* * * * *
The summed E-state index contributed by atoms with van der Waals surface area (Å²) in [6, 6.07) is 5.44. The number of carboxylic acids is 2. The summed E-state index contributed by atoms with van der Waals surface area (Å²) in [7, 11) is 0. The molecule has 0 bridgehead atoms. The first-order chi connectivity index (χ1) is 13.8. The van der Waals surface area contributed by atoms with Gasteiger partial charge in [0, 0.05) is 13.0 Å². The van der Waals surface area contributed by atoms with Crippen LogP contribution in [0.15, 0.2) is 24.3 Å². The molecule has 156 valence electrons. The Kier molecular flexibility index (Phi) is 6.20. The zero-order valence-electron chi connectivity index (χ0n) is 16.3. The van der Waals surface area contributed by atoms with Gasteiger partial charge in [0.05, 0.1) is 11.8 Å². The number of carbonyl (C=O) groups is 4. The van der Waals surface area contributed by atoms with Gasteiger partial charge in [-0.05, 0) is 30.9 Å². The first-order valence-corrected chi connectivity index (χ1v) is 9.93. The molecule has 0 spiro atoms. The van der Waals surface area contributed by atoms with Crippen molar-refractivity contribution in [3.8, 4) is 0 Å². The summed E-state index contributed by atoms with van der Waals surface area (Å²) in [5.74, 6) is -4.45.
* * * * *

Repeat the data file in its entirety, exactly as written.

The summed E-state index contributed by atoms with van der Waals surface area (Å²) in [6, 6.07) is 5.44. The number of carboxylic acids is 2. The summed E-state index contributed by atoms with van der Waals surface area (Å²) in [7, 11) is 0. The molecule has 0 bridgehead atoms. The first-order chi connectivity index (χ1) is 13.8. The van der Waals surface area contributed by atoms with Gasteiger partial charge in [0, 0.05) is 13.0 Å². The van der Waals surface area contributed by atoms with Crippen LogP contribution in [0.15, 0.2) is 24.3 Å². The molecule has 156 valence electrons. The Kier molecular flexibility index (Phi) is 6.20. The zero-order valence-electron chi connectivity index (χ0n) is 16.3. The van der Waals surface area contributed by atoms with Gasteiger partial charge in [0.05, 0.1) is 11.8 Å². The number of carbonyl (C=O) groups is 4. The van der Waals surface area contributed by atoms with Gasteiger partial charge in [-0.05, 0) is 30.9 Å². The first-order valence-corrected chi connectivity index (χ1v) is 9.93. The molecule has 0 spiro atoms. The van der Waals surface area contributed by atoms with Crippen molar-refractivity contribution in [3.8, 4) is 0 Å². The summed E-state index contributed by atoms with van der Waals surface area (Å²) in [5.74, 6) is -4.45.